Lazy days of summer always get me in a lull. I drink in the warm weather, enjoy the freedom of a looser routine and forget about the looming workload...that inevitable flux of work generated by the perfection of the season.

With the summer quickly nearing its end and the fall hustling to get in place now is the perfect time to get ahead of the game. Instead of considering your garden needs in the short weeks of the fall planting window, start the process now. Some things to consider for you autumn aspirations:

  1. Fall is the best time to transplant/divide so make arrangements to have that done now rather than in the spring. It gives the relocated plants a time to acclimate and has them undisturbed for the spring when they will be growing a strong root system to support the new arrangement.
  2. Though it is not as hot, you will still want to keep watering--especially if there is a long period without any moisture.
  3. Try to avoid planting evergreens in the fall. The winter can be harsh on them since their leaves stay attached. Deciduous, or plants that lose their leaves, tend to manage much better. Perennials are champs when planted in the fall.
  4. Don't forget the bulbs. This is the time to get your bulb planning done so that you have some color in the spring.
  5. Prepare your vegetable garden now with cow or horse manure so it is ready to go in the spring--the time allows the manure to mellow so its potency doesn't burn the young plants.
May 5, 2018 0 Comments

Lining Your Driveway with Trees

Planting trees along your driveway can be a long-term investment. An allee, or tree alley, is usually a planting of medium to large deciduous trees evenly spaced along a walk or drive.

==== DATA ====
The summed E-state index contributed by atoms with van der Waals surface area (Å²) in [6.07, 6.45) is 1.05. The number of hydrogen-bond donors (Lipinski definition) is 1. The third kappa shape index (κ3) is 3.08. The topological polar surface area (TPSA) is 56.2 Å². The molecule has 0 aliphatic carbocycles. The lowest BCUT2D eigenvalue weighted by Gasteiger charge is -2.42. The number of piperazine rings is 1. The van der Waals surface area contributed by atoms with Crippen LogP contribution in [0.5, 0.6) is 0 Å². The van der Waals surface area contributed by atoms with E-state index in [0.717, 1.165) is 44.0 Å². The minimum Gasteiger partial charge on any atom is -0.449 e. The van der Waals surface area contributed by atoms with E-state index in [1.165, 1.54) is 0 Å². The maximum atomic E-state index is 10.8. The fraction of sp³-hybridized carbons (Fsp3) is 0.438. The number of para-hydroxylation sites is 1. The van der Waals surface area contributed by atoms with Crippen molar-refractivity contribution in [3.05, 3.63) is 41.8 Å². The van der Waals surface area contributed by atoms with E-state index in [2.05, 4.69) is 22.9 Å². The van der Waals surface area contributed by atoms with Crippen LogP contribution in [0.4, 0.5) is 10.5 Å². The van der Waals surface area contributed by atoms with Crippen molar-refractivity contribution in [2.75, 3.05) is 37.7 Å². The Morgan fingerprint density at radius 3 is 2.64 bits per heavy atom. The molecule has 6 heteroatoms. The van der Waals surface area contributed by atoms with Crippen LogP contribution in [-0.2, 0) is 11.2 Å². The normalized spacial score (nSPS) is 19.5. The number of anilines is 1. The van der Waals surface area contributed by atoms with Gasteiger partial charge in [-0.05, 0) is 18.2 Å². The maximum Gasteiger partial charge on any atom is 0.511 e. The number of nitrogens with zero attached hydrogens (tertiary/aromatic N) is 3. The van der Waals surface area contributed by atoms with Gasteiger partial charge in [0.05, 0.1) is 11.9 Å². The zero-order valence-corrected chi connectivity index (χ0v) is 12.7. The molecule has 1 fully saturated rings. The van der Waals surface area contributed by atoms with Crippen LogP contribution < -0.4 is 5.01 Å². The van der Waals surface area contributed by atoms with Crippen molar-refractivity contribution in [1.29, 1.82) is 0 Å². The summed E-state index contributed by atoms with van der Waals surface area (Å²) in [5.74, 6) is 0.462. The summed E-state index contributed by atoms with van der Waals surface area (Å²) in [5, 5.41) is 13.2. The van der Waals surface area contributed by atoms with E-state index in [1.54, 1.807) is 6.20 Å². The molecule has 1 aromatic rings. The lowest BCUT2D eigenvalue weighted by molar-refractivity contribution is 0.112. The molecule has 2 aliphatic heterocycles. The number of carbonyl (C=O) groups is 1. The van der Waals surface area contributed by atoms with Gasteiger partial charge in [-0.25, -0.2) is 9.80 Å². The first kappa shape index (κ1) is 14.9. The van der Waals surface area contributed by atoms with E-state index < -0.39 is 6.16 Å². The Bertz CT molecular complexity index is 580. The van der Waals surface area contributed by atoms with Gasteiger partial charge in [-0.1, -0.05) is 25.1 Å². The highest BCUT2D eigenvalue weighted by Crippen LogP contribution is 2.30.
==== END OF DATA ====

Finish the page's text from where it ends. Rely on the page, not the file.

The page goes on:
There are a few things to consider before planning for your driveway allee.

  • Distance. Do you have enough space for 5 or more trees? Plan to space your trees evenly apart and with enough room to grow without crowding the other trees. For example, if a tree is destined to be around 20′ wide, plan to plant the trees 20′ apart.
  • Height. When using medium sized trees (like pears, cherries, crape myrtle, e.g.) it is usually not necessary to consider the overhead utilities. However, larger shade trees (like maples and oaks, e.g) may interfere with any utility lines in the air.
  • Future impact. A tree planted too close to a driveway or walk can do significant and irreparable damage. When planning, consider what you plan to do in the future (are you thinking of a garage or a parking space in the future? Will you widen the existing drive?).
  • Also stay away from trees that tend to be trashy. Some trees are more prone to dropping branches, producing copious amounts of pollen and unbearably pointy seedpods.

Taking the time to choose solid performers for your allee, you will create an elegant and long-term investment for your property.

Want the peace of mind of knowing that you made the best choice for your property and the conditions?  Contact us for a consultation today!